Beautiful LED lights in the PGEC greenhouses
The lab November 2016
In front of the USDA-ARS-WRRC building. Harmon Lab, 2013.
The summer field. Photographer: Aaron Sluis
Carine Marshall & Frank Harmon extracting RNA

The Harmon lab studies the plant circadian clock and the processes it affects. In plants, the circadian clock regulates central plant activities, such as growth and reproduction, by controlling gene expression and protein activity. We are investigating multiple facets of the circadian clock: signaling pathways, clock-regulated processes, the function of individual clock components, and the structure of the circadian clock in different plant species. Our experimental systems are the model plant Arabidopsis thaliana and the crop plant Zea mays. We anticipate that our studies will contribute to a more complete understanding of the function of the plant circadian clock and provide tools to apply this knowledge in crops. 

Our lab is part of the Plant Gene Expression Center, which is a collaboration between the Agricultural Research Service of the US Department of Agriculture and the Plant and Microbial Biology Department of the University of California, Berkeley.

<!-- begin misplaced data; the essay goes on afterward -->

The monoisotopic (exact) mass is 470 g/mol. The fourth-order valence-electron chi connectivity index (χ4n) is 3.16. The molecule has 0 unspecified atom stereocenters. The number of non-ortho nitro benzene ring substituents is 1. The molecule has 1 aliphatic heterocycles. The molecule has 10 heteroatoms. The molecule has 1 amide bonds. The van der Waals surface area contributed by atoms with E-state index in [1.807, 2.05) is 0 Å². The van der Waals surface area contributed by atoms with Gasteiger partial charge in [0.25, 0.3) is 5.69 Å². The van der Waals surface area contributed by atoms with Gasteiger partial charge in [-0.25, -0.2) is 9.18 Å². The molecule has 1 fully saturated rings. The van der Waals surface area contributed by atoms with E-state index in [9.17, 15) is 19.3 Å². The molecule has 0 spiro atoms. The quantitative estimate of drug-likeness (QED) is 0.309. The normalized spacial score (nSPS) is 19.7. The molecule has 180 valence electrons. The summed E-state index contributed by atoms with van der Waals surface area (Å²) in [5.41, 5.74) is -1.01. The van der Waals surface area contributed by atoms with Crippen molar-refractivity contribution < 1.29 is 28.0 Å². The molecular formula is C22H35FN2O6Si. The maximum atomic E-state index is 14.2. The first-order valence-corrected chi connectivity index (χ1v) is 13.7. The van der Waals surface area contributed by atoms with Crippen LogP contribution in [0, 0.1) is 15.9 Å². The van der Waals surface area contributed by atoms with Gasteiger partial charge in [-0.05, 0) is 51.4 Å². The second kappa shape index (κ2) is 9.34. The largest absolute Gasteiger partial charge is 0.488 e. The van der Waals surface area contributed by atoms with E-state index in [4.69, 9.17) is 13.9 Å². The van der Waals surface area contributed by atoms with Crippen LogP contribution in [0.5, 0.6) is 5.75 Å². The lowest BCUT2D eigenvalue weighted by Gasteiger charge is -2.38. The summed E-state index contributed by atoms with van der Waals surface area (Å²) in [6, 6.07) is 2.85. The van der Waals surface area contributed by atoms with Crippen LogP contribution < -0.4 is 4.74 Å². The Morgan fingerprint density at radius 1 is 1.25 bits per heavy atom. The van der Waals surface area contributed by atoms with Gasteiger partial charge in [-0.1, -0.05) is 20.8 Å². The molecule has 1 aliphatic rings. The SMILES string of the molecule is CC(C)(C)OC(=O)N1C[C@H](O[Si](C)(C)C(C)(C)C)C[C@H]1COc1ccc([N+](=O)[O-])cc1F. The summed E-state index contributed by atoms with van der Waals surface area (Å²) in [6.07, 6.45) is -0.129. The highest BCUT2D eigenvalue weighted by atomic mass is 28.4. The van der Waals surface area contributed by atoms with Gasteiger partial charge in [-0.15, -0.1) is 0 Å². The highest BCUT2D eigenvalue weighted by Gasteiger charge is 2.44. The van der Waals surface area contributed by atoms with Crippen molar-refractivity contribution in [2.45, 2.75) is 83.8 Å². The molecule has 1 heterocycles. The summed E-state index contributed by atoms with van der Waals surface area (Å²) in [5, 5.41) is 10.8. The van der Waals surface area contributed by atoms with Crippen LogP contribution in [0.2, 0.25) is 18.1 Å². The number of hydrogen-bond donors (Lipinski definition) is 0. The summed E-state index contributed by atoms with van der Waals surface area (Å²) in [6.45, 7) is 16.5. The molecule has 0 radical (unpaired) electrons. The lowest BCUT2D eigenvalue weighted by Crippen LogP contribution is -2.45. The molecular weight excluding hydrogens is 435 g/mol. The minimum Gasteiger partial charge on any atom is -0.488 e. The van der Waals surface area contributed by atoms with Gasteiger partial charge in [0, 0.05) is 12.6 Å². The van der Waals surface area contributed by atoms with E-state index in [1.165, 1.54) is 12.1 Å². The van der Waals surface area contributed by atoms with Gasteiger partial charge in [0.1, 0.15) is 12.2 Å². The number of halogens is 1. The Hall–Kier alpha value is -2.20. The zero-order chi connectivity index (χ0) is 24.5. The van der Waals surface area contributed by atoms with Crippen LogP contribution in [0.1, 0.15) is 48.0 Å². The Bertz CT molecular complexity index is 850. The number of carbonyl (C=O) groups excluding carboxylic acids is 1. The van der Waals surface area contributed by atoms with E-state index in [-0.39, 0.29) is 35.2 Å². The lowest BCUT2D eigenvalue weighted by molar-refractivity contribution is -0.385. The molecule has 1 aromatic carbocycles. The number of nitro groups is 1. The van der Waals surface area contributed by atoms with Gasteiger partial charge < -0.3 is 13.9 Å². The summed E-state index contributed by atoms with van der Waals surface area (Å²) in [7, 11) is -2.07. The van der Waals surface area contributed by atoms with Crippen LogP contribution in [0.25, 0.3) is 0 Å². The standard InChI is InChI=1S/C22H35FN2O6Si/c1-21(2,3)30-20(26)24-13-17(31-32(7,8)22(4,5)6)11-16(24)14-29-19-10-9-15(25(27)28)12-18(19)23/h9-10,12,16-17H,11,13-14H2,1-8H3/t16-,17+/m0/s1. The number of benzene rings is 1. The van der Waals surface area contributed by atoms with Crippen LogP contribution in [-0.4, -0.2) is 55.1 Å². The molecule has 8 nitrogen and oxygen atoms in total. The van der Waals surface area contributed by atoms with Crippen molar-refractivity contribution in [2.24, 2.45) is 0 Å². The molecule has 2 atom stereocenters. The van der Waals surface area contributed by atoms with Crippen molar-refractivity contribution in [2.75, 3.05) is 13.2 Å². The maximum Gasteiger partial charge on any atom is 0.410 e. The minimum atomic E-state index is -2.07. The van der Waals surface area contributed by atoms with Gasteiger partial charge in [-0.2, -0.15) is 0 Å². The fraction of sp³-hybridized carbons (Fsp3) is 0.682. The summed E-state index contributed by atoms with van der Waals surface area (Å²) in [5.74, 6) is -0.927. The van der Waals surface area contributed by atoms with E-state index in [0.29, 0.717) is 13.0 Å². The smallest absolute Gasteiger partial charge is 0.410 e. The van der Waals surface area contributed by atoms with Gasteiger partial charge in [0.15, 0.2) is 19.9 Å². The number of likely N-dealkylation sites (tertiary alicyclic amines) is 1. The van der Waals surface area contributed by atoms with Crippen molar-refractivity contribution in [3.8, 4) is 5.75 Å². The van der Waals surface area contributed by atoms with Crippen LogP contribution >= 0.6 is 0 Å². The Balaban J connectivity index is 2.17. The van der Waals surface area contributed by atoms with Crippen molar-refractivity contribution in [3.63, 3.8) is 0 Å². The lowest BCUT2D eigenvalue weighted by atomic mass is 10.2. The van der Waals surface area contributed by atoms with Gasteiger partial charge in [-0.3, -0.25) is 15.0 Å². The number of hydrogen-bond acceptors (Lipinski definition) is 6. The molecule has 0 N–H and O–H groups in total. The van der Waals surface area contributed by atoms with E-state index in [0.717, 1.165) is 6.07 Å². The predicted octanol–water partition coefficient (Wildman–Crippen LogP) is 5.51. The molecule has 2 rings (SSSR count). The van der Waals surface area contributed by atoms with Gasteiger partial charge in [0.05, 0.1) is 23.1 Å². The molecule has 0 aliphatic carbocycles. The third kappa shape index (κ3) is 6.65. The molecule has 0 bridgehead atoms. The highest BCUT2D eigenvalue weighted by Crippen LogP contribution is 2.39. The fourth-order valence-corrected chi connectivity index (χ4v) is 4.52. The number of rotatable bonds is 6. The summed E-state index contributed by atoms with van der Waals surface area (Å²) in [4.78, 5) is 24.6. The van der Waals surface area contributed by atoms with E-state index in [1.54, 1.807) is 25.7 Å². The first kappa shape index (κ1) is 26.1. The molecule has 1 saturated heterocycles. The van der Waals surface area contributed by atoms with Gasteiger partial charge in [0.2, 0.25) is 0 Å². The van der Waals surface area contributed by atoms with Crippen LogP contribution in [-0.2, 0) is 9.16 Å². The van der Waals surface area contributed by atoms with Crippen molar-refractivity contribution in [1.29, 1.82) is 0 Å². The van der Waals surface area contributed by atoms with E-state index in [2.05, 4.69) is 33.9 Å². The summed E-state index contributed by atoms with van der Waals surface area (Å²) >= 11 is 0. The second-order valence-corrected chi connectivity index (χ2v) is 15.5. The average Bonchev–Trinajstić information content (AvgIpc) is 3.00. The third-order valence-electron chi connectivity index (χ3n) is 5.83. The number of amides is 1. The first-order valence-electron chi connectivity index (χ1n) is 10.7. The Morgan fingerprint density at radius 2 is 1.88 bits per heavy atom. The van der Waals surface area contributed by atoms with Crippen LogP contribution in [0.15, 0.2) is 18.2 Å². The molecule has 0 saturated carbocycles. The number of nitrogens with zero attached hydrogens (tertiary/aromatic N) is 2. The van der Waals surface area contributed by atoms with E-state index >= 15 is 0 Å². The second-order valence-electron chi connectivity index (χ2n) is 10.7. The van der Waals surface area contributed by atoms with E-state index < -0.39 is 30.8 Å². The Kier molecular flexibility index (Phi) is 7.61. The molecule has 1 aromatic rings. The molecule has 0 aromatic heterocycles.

Welcome rotation student Dhruv Patel!

Dhruv Patel, who was an undergraduate at Cornell, is rotating in the Harmon Lab the beginning of Fall Semester 2016.

Carine Marshall's paper published in The Plant Cell!

Graduate student Carine Marshall's work on the warp2 mutant is published in The Plant Cell.

Welcome visiting masters student Vicki Hsieh-Feng

Vicki Hsieh-Feng, a student from National Taiwan University, is visiting the lab this fall.

Publication from Harmon Lab and Chen Lab NSF project!

PLOS Genetics logo
The work of Dominica Rohozinski, Harmon lab, and Dae Kwan Ko, Chen lab, is published in PLOS Genetics.

Undergraduate students continue research projects Fall Semester 2016

UC Berkeley undergraduate students Joyce Zhang, Kyle Lewald, and Chloe Bantock return to the lab this fall to continue their research projects.

Graduate student Claire Bendix graduates!

Graduation cake.
Claire Bendix, PMB graduate student, completed her PhD in December 2015.

Review published in Molecular Plant

The review is titled 'Circadian clock genes universally control key agricultural traits', and can now be found online.
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